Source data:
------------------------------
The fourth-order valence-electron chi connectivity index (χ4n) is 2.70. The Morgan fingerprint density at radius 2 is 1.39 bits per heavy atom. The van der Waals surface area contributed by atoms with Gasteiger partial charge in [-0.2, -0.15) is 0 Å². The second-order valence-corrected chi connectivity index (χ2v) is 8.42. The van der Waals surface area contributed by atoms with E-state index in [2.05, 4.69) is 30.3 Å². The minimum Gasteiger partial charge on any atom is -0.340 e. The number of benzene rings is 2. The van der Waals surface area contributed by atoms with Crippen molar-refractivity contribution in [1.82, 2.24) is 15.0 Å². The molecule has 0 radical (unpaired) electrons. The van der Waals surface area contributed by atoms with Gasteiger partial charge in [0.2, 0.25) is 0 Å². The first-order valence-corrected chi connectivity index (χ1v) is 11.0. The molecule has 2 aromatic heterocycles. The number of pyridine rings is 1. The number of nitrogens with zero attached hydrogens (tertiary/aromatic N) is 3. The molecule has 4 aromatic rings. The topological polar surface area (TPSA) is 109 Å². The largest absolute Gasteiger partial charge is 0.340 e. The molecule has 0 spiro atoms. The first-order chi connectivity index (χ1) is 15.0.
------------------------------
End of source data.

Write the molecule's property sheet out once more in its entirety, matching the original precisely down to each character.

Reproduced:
The fourth-order valence-electron chi connectivity index (χ4n) is 2.70. The Morgan fingerprint density at radius 2 is 1.39 bits per heavy atom. The van der Waals surface area contributed by atoms with Gasteiger partial charge in [-0.2, -0.15) is 0 Å². The second-order valence-corrected chi connectivity index (χ2v) is 8.42. The van der Waals surface area contributed by atoms with E-state index in [2.05, 4.69) is 30.3 Å². The minimum Gasteiger partial charge on any atom is -0.340 e. The number of benzene rings is 2. The van der Waals surface area contributed by atoms with Crippen molar-refractivity contribution in [1.82, 2.24) is 15.0 Å². The molecule has 0 radical (unpaired) electrons. The van der Waals surface area contributed by atoms with Gasteiger partial charge in [0.2, 0.25) is 0 Å². The first-order valence-corrected chi connectivity index (χ1v) is 11.0. The molecule has 2 aromatic heterocycles. The number of pyridine rings is 1. The number of nitrogens with zero attached hydrogens (tertiary/aromatic N) is 3. The molecule has 4 aromatic rings. The topological polar surface area (TPSA) is 109 Å². The largest absolute Gasteiger partial charge is 0.340 e. The molecule has 0 spiro atoms. The first-order chi connectivity index (χ1) is 15.0.